Simple ≠ Easy

There is a lot of talk today about making work more human. This is a simple statement and it has universal appeal. I mean, who is arguing to make work more robotic? It speaks to meaning in ones work, passion, connection, and collaboration. For organizations it’s about openness and transparency – a whole bunch of warm and fuzzy, right?

It’s a simple idea, “communicating”, but unfortunately in most organizations it’s not easy to put into action.

Maybe the suits in this cartoon already feel they communicate with the employees… through newsletters, broadcasts in internal blog posts or emails, annual meetings, or through the mid-level managers and expecting and assuming trickle down. But we all know this guy meant conversing when he said communicating.

Asking “what if?” like “why?” or “why not?” are simple questions and yet each has the ability to change the direction of an organization or shake its very foundation. Ask and act and you may soon find you’ll be fighting tradition, the status quo, hierarchy, and/or fear of change. If you decide to move simple forward, standing your ground and digging deeper to support these ideas and utterances will be hard work, it’s not going to be easy.

Simple and easy regularly and wrongly get paired together.

 

Organization, Heal Thyself

I hurt my back pretty bad back in February. Shortly after the injury I reluctantly went to a Chiropractor. I say reluctantly as it’s not something I completely understood or believed in as I have always been conditioned to accept traditional medicine; surgery, medications, etc. What I learned from the experience is that Chiropractic medicine is about the body’s ability to heal itself. Generally speaking (and likely oversimplifying it) when the body is in alignment, effective communication happens through nerves and blood flow and the body maintains health. This got me wondering about how poorly organizations are designed today, they are misaligned resulting in:

  • cultures that need to be changed,
  • the creation of blanket HR policies to address small, singular problems
  • structures that support star chamber-like decision making in times of crisis,
  • procedures developed to secure consistency and conformity but stifled innovation and creativity
  • training being overused to address performance issues
  • a default to meritless, inflexible hierarchy

Everything is out of alignment (with the way the world works today).

So, similar to the chiropractic view of the body if an organization is aligned correctly, when the systems and the people can effectively and efficiently communicate, won’t it to function properly?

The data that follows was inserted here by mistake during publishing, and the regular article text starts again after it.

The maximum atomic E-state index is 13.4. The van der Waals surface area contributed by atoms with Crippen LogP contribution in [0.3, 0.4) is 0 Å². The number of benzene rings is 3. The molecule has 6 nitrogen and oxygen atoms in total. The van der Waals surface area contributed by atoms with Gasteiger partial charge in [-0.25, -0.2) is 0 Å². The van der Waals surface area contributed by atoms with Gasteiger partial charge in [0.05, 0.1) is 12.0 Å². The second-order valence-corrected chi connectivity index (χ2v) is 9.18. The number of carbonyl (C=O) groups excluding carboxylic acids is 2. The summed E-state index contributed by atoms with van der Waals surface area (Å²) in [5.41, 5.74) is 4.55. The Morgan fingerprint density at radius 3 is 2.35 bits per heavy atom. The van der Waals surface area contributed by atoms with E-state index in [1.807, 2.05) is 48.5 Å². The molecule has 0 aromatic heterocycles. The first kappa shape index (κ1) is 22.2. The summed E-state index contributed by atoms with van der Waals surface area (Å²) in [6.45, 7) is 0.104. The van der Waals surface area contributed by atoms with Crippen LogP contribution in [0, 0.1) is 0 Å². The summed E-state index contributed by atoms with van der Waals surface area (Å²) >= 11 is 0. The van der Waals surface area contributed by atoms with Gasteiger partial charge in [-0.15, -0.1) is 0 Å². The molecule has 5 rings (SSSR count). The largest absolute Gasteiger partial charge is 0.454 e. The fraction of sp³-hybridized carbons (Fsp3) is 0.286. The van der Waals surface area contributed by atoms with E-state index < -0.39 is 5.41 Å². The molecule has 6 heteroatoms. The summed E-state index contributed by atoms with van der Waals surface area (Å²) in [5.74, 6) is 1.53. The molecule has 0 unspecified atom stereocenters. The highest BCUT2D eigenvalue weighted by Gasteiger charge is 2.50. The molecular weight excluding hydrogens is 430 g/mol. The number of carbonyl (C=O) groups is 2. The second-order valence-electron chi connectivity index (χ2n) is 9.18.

Gwynne Dyer wrote an exceptional article a few years ago about Democracy, nation building and the Middle East. From it I caught a quote that really resonated:

Tyranny was the solution to what was essentially a communication problem.

With a slight adjustment; replacing the word tyranny with hierarchy the remainder of the message holds true. Hierarchy was the answer to what was essentially a communication problem… in the industrial era. As organizations grew a top down systems of communication and power was need to keep every part of the organization informed.

Today we no longer have an excuse for communication problems or at least we shouldn’t. Psychology, sociology and technology are opening our eyes to new, better ways of organizing people. Hierarchy should be being transformed because of the emerging obviousness of Wirearchy, yet this isn’t really happening. And in learning, the principle of 70:20:10 is real but oft ignored as training continues to hold a tight grip.

What then if organizations just focused on improving communication, putting “social” first so to speak? Aligning all, making ideas, initiatives, information more obvious. Would unnecessary training, procedures, and policy diminish? And isn’t this what every small company has by default (albeit unconsciously)? With a small numbers of people, they are in tune, open, connected and transparent – then unfortunately lose it as they grow. This doesn’t have to happen today, as I said, we have the knowledge and technology to ensure this if we could just let go to our traditional beliefs as I did about medicine.

In the 21st century how the organization needs to communicate should determine it’s design and being and remaining aligned is the key to a responsive organization.

The Long Tailers of Social Business

Social business talk hasn’t progressed much beyond what it is or how it’s done. Jon Husband noted this in a brilliant and succinct post back in 2013 where he said that “most of the conversation circulating and re-cycling regarding [social business] … what ‘social business’ is and/or is not, how to do it right, or in 7 easy steps, or with pizzazz and ROI and why it’s changing everything (or nothing at all)